A Taste of Fall This Morning

August 21, 2014

10pm Thursday…

Quite a chill in the air this morning, lots of 40s around the metro area.  PLOT_Lows_Metro For some of us it was the coldest in about 2 months.  At PDX the low of 54 was the coolest since July 25th when we also hit 54 degrees.  MarkTemp_Last12Days_LowsPDX That broke the long string of mainly 60+ nights we’ve been seeing since late July too.  Between that and what I see on the maps ahead, it’s pretty obvious we’ve passed the “peak of summer”.  Sure, there will be plenty of warm days (80-90 degrees) in the next month, but the long strings of hot weather are history for this year.  It probably doesn’t help that some kids go back to school in just 4 days, the rest in less than 2 weeks.

I didn’t post over the past week because the weather was slow the end of last week and over the weekend, plus my family and I did our last camping of summer at Diamond Lake (near Crater Lake).  No more vacation time in the next month, in fact I’m probably going to earn a bunch of days since Brian is about to go on paternity leave and we’re short a weather person.  But that’s how the business goes, you work long hours and many consecutive days at times.

Here are a couple of pics from the area.  I’m no photographer, and it was real hazy.  My son and I hiked up Mt. Bailey above the lake…a tough climb but not technical by any means.  The last picture was a little “window” through the ridge of rock at the top of the mountain.  That was real interesting; hate to fall out that one!




Chief Meteorologist Mark Nelsen

A Slow Thursday

August 14, 2014

It’s been a real slow two days weatherwise…especially considering an upper-level low has been overhead.  Three days of at least partially busted forecasts plus lots of time spent creating some graphics has meant no blog posts.

Very little going on this evening except some flooding in…of all places Hermiston.  Showers and thunderstorms kept developing over the Boardman/Hermiston area for a couple (or three) hours.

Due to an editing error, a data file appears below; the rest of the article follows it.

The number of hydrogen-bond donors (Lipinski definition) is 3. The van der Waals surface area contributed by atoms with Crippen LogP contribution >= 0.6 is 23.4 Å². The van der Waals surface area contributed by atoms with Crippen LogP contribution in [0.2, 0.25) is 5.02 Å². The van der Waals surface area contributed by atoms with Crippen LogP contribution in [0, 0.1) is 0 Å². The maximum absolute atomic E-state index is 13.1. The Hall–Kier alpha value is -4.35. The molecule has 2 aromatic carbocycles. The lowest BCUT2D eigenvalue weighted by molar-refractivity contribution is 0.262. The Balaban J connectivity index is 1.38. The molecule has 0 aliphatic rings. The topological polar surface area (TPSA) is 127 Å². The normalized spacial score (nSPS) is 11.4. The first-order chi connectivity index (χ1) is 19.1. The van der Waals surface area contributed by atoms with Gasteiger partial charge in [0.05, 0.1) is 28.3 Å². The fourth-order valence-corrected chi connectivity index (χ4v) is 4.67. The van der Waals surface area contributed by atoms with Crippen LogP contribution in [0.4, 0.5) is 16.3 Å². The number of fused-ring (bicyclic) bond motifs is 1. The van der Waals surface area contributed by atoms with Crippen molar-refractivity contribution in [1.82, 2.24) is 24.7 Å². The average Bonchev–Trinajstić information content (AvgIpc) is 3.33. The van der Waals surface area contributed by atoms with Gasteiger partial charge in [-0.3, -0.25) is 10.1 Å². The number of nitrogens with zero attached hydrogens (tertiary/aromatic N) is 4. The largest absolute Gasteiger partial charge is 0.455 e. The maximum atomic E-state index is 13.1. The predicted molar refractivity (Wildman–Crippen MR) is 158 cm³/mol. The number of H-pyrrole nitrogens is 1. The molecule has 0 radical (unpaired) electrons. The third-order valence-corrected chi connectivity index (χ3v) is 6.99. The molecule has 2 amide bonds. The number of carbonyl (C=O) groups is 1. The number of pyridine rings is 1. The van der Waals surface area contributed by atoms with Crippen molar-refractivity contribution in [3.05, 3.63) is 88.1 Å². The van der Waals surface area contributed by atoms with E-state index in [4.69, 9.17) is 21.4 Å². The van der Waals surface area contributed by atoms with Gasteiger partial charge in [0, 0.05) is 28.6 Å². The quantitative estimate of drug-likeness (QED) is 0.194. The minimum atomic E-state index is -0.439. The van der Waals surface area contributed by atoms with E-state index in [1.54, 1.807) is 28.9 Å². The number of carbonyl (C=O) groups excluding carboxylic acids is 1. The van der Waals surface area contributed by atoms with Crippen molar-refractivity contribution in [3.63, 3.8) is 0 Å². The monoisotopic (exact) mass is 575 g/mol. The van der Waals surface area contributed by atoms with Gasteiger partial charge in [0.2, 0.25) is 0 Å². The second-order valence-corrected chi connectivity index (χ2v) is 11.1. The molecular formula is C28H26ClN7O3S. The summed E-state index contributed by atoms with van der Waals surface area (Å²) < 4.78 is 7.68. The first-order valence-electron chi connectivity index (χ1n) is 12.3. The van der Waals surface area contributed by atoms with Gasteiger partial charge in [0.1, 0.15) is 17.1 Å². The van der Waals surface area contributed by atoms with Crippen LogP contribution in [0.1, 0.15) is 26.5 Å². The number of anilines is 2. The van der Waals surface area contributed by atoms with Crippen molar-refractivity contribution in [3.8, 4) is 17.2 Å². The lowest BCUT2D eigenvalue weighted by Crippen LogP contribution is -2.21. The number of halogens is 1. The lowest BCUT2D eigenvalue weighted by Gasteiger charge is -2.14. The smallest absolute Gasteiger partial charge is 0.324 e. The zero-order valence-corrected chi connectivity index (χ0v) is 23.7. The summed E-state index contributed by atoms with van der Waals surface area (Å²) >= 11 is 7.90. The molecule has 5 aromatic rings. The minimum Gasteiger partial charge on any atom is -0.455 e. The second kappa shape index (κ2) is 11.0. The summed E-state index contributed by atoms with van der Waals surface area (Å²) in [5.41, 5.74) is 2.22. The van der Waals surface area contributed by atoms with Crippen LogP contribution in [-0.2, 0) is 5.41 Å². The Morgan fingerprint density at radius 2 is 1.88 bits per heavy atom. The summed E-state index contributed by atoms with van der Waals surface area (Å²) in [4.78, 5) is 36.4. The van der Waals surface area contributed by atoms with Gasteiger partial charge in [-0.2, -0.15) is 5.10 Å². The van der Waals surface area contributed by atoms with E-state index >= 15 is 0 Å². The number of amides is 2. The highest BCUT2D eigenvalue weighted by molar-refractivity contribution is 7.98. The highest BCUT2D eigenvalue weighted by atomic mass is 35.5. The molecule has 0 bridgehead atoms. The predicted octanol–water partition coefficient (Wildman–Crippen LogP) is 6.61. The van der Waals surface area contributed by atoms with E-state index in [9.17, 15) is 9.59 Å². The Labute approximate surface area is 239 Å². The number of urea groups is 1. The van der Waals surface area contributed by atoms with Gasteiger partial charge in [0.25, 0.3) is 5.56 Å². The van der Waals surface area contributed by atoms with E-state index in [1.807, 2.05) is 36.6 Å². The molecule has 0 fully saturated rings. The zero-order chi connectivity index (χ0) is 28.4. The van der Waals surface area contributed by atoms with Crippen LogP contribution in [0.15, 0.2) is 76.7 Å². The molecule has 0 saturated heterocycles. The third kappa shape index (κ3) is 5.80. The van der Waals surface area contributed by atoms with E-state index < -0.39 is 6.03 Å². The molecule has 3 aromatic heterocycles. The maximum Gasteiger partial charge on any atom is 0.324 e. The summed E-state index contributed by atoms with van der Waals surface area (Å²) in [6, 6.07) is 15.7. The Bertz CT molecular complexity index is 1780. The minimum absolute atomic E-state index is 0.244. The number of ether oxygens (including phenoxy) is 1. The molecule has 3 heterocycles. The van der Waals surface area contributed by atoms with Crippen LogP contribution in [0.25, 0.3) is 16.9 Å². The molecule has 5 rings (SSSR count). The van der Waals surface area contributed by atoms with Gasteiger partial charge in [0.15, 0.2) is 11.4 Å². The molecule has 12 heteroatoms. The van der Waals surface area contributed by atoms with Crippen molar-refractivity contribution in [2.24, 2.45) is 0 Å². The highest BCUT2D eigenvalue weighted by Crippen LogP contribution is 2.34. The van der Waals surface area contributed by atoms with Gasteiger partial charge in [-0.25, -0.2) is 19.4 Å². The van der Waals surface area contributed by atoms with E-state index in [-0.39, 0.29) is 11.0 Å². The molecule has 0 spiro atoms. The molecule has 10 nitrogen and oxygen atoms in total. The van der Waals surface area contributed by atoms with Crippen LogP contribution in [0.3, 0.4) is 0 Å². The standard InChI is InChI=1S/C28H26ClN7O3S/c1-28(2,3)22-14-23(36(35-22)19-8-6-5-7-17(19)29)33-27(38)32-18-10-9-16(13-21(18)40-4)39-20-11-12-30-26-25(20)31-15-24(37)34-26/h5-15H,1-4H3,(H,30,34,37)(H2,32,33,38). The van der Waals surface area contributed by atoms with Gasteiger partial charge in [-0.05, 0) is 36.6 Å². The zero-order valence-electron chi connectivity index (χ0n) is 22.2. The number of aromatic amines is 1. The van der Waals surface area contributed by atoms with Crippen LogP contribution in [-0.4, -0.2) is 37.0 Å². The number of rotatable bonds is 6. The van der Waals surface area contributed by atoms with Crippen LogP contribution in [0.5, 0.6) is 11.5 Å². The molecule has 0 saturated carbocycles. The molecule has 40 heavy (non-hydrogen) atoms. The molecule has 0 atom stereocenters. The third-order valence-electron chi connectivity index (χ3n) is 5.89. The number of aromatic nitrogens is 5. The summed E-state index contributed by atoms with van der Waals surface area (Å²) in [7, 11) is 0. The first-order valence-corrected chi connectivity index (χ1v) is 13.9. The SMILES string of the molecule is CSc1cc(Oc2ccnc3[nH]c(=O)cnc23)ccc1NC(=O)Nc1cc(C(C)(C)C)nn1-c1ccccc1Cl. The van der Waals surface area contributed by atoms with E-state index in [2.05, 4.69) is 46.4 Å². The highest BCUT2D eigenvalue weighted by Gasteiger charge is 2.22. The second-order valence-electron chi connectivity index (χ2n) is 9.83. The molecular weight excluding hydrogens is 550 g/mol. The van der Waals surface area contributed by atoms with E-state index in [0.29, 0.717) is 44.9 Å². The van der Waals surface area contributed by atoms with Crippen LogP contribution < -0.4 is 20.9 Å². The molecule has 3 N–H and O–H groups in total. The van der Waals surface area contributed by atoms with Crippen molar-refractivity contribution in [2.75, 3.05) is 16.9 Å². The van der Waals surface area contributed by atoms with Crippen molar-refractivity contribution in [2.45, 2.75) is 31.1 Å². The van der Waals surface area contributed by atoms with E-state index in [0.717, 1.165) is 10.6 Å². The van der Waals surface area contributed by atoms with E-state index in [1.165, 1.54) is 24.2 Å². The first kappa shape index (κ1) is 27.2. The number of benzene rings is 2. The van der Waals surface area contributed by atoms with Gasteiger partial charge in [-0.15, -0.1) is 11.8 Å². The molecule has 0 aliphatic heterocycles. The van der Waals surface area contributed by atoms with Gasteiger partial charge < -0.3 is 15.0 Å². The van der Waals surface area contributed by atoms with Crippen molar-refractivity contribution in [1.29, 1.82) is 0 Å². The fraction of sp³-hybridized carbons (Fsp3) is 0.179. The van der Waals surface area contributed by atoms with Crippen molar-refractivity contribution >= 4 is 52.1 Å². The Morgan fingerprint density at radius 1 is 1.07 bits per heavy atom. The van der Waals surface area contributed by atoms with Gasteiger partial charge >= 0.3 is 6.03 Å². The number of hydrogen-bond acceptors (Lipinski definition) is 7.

Quite an unusual occurrence in one of the driest places in the state.

I’m a bit late, but I see the NCDC climate data is out for July. july_usa_temps 

No big surprise, the West was hot and the East was “cool”.  Of course cool in the east is still warmer than what we typically see.  The 119 in Oregon means that out of 120 Julys, this was the 119th warmest…2nd warmest on record here!  

Is summer getting warmer here?  It appears that at least the June-July part is west of the Cascades:


That is a plot of July temperatures for Oregon Climate Zone #2, which is the Willamette Valley zone.  There is a slight uptick the past 30 years or so.  Those chilly summers around 2010 sure stick out though!

Chief Meteorologist Mark Nelsen

A Busy Weather Day Ahead…In August

August 12, 2014

Here in Portland July through mid October is the deadest time of the year weatherwise, with September generally being the peak of the boring weather season.  That’s because we rarely get thunderstorms west of the Cascades.  But today is one of those rare times in which we could see some real action.

The reason is that we have a rare combination of lots of moisture all through the atmosphere, including here at the surface.  Plus a very warm atmosphere overhead.  The upper-level flow is southeasterly over us, which is bringing in more moisture from the southeast.  The atmosphere is unstable, which means parcels of air want to suddenly rise through the atmosphere and form those huge thunderheads.  And the final trigger for today is the upper-level low that was off the California coastline is lifting north through the state of Oregon this afternoon.  Those factors have all combined to put anywhere in Oregon over and east of the Cascades in the SLIGHT RISK category for severe thunderstorms.  The primary danger will be damaging outflow winds and hail.

But even west of the Cascades we’ve seen the action early.  Take a look at the hundreds of lightning strikes right after sunrise in the north Oregon Coast Range and Willapa Hills!  lightning_tue Those were all strikes in a 30 minute period!  I see that one RAWS station in the Coast Range had almost an inch of rain in a very short period of time.  With such a warm and humid airmass it can rain like it does on the Gulf Coast…buckets at a time.

Here is the latest lightning  image for western Oregon as of 10:00am:


A bit quieter, but I think we’ll really see the action pick up this afternoon and evening.  At least the cloud cover will keep temperatures much cooler than yesterday.  Although it’s a humid day, high temps will stay well below 90 degrees.

To recap…

  • ANYONE could see a thunderstorm today
  • Everyone will not see one though
  • Any storm could include very heavy rain briefly
  • Gusty winds are possible within a few miles of thunderstorms, that’s because air rushes out of the bottom of storms and spreads out below
  • East of the Cascades the risk for damaging wind and large damaging hail exists

Tomorrow we’ll see our coolest day in quite awhile, highs only around 70 and showers/clouds.  More of a gloomy May (or late September) day.

Chief Meteorologist Mark Nelsen




99 in Portland Monday, Ties for Hottest of Summer

August 11, 2014

5pm Monday…

What a scorcher, widespread highs quite close to 100 degrees today…here are the official high temps at 5pm.